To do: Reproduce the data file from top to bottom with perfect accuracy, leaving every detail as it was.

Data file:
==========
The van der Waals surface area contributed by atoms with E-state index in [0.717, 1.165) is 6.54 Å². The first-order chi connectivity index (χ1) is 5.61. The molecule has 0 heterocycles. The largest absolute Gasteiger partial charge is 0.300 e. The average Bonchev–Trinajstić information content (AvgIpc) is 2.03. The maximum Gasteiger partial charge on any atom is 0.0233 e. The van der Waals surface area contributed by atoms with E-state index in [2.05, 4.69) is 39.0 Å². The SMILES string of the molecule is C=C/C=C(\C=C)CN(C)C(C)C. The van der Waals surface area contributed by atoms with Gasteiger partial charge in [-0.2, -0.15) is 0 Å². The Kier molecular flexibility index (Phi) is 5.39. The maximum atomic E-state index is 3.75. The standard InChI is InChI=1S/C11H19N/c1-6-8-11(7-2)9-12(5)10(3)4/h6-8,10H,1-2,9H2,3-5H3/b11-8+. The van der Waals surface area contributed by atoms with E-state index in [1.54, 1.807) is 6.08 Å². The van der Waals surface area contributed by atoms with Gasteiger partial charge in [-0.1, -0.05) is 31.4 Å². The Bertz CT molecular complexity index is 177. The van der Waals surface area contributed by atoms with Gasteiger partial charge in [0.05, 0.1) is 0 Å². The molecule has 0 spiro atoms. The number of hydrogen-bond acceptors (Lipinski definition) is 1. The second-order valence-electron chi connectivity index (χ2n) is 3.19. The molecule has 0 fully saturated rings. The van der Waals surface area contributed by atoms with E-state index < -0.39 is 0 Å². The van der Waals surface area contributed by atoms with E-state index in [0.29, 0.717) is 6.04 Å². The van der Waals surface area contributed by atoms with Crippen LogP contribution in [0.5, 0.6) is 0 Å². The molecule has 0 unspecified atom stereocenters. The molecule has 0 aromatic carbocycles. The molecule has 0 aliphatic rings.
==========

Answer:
The van der Waals surface area contributed by atoms with E-state index in [0.717, 1.165) is 6.54 Å². The first-order chi connectivity index (χ1) is 5.61. The molecule has 0 heterocycles. The largest absolute Gasteiger partial charge is 0.300 e. The average Bonchev–Trinajstić information content (AvgIpc) is 2.03. The maximum Gasteiger partial charge on any atom is 0.0233 e. The van der Waals surface area contributed by atoms with E-state index in [2.05, 4.69) is 39.0 Å². The SMILES string of the molecule is C=C/C=C(\C=C)CN(C)C(C)C. The van der Waals surface area contributed by atoms with Gasteiger partial charge in [-0.2, -0.15) is 0 Å². The Kier molecular flexibility index (Phi) is 5.39. The maximum atomic E-state index is 3.75. The standard InChI is InChI=1S/C11H19N/c1-6-8-11(7-2)9-12(5)10(3)4/h6-8,10H,1-2,9H2,3-5H3/b11-8+. The van der Waals surface area contributed by atoms with E-state index in [1.54, 1.807) is 6.08 Å². The van der Waals surface area contributed by atoms with Gasteiger partial charge in [-0.1, -0.05) is 31.4 Å². The Bertz CT molecular complexity index is 177. The van der Waals surface area contributed by atoms with Gasteiger partial charge in [0.05, 0.1) is 0 Å². The molecule has 0 spiro atoms. The number of hydrogen-bond acceptors (Lipinski definition) is 1. The second-order valence-electron chi connectivity index (χ2n) is 3.19. The molecule has 0 fully saturated rings. The van der Waals surface area contributed by atoms with E-state index < -0.39 is 0 Å². The van der Waals surface area contributed by atoms with E-state index in [0.29, 0.717) is 6.04 Å². The van der Waals surface area contributed by atoms with Crippen LogP contribution in [0.5, 0.6) is 0 Å². The molecule has 0 unspecified atom stereocenters. The molecule has 0 aromatic carbocycles. The molecule has 0 aliphatic rings.